In distributing property, courts in some jurisdictions take into account whether one party was at fault in the divorce. Regardless of whether the divorce itself is granted on fault or no-fault grounds, a spouse’s actions in bringing the marriage to an end can factor against him and her.
If marital fault is proven, the courts may be more generous toward the “innocent” spouse in the property distribution process. Some jurisdictions will only do this if the fault is particularly serious.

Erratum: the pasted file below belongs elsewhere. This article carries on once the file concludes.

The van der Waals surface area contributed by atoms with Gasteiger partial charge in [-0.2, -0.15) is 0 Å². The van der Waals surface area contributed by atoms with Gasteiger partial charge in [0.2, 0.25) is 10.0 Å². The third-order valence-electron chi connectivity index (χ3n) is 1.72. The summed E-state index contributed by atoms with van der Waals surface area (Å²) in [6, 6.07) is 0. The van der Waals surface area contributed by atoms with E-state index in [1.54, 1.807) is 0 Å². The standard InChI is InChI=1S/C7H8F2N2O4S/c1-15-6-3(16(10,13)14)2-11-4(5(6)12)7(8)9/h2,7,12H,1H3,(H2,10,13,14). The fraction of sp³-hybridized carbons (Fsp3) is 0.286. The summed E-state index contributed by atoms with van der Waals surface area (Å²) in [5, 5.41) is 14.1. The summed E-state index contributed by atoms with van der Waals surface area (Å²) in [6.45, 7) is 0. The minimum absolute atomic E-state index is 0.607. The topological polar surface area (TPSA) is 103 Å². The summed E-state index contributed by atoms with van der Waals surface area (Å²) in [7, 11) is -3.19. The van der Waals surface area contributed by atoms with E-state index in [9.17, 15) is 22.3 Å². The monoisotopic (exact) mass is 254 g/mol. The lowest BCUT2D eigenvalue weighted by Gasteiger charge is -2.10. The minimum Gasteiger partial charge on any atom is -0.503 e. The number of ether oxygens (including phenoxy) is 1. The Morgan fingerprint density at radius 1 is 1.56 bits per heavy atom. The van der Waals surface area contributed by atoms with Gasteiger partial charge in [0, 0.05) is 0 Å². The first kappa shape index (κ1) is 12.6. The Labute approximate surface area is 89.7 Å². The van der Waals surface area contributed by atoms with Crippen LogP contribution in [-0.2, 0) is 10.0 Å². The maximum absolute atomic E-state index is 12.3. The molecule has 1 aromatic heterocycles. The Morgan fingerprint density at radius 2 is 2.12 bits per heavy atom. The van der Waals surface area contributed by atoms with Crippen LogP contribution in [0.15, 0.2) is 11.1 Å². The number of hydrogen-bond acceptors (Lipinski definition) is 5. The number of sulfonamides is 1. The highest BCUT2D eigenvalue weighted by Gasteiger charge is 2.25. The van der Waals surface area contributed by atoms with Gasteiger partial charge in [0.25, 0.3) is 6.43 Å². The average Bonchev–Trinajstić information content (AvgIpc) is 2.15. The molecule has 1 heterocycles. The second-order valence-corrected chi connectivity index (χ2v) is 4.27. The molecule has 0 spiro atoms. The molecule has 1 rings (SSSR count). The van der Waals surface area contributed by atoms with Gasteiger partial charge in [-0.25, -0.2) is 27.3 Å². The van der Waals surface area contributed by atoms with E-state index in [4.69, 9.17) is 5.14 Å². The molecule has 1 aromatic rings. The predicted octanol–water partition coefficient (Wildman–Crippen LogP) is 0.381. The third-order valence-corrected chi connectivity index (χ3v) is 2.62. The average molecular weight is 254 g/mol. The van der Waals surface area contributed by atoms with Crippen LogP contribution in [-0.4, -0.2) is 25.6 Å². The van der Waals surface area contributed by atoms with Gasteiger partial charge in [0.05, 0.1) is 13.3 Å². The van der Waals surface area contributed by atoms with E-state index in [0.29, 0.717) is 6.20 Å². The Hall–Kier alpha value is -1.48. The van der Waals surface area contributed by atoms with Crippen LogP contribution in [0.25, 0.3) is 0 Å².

Courts may be especially likely to penalize a spouse found to be at “economic fault.” If one spouse has spent money unwisely or otherwise depleted the marital assets against the wishes of the other, the court won’t look too kindly on that.
For example, if Cathy lost $250,000 investing in her best friend’s short-lived kitten mitten business, she could see her share of the marital pot depleted a bit. Or if Jim was funneling loads of money out of the marital coffers and into his girlfriend’s bank account, the court well may take that into account.
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